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Sister M. Inez Hilger discussing fishing laws

Originally published in 1939 by Catholic University of America Press.
The families of this study [White Earth] did little fishing except for immediate use. This may be largely due to a state law which limits the number of fish per person per day to ten. The older Chippewa find it difficult to understand that such a law should be applied to Indians and most of them give little heed to it. A seventy-year-old woman of one of the families was busily engaged, one of the days we visited her, in fastening the traditional cedar floaters and the stone sinkers to her net. The sun was in the last quarter of its day and she must hurry to set her net. "Nets are set at sunset and are taken in at sunrise, "she remarked. She expected a good catch and hoped to dry some; her rack for drying was already prepared. An old man was caught by the game warden one day with eighteen fish and reminded that ten was the limit for a day. Promptly the old man replied, "Well, I go right back and get us two more and then my old woman and I have ten for today and ten for tomorrow!" Fifteen of the families (three in frame houses and twelve in tar-paper shacks) dried fish whenever possible, using the old method.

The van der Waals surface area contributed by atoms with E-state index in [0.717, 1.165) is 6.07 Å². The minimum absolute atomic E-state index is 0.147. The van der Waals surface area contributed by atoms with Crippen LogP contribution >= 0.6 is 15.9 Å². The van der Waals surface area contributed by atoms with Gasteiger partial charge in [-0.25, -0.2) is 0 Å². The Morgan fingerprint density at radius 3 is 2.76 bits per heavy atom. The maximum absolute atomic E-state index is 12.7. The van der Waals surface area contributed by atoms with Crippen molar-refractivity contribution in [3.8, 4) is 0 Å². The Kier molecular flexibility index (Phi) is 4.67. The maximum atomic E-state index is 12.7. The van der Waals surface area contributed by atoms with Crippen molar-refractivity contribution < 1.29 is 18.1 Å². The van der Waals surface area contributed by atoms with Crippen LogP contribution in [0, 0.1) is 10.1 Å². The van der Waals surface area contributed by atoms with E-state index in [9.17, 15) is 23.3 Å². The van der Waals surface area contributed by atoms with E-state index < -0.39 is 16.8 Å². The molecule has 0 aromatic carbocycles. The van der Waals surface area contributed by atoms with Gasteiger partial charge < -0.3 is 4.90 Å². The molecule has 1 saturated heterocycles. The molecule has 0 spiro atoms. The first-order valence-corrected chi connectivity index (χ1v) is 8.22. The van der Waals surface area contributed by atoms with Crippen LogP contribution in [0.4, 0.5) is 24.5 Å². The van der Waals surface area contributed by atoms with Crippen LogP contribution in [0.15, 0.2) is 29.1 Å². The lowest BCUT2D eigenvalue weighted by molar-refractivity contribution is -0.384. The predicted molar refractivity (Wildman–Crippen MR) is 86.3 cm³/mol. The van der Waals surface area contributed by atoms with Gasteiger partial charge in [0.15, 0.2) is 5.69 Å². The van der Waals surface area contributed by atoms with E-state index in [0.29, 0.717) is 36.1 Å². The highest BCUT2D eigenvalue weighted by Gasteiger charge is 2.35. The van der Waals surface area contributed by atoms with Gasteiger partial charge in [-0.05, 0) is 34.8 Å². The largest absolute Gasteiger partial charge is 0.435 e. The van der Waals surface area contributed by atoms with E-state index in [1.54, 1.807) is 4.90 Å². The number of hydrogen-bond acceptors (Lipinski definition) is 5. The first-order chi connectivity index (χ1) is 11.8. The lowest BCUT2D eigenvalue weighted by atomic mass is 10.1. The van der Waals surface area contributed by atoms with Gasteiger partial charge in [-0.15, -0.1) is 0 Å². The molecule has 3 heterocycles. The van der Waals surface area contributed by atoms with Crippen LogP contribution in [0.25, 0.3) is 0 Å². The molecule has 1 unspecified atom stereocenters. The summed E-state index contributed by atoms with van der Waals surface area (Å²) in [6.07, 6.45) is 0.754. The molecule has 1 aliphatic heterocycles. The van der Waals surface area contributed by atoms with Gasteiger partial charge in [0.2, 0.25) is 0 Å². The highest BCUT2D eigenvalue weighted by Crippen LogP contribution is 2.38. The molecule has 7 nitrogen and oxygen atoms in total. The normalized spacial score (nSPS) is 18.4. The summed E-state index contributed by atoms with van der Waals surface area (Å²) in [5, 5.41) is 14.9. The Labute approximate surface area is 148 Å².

Sister M. Inez Hilger, Chippewa Families: A Social Study of White Earth Reservation, 1938 (St. Paul: Minnesota Historical Society Press, 1998 reprint ed.) 139-140.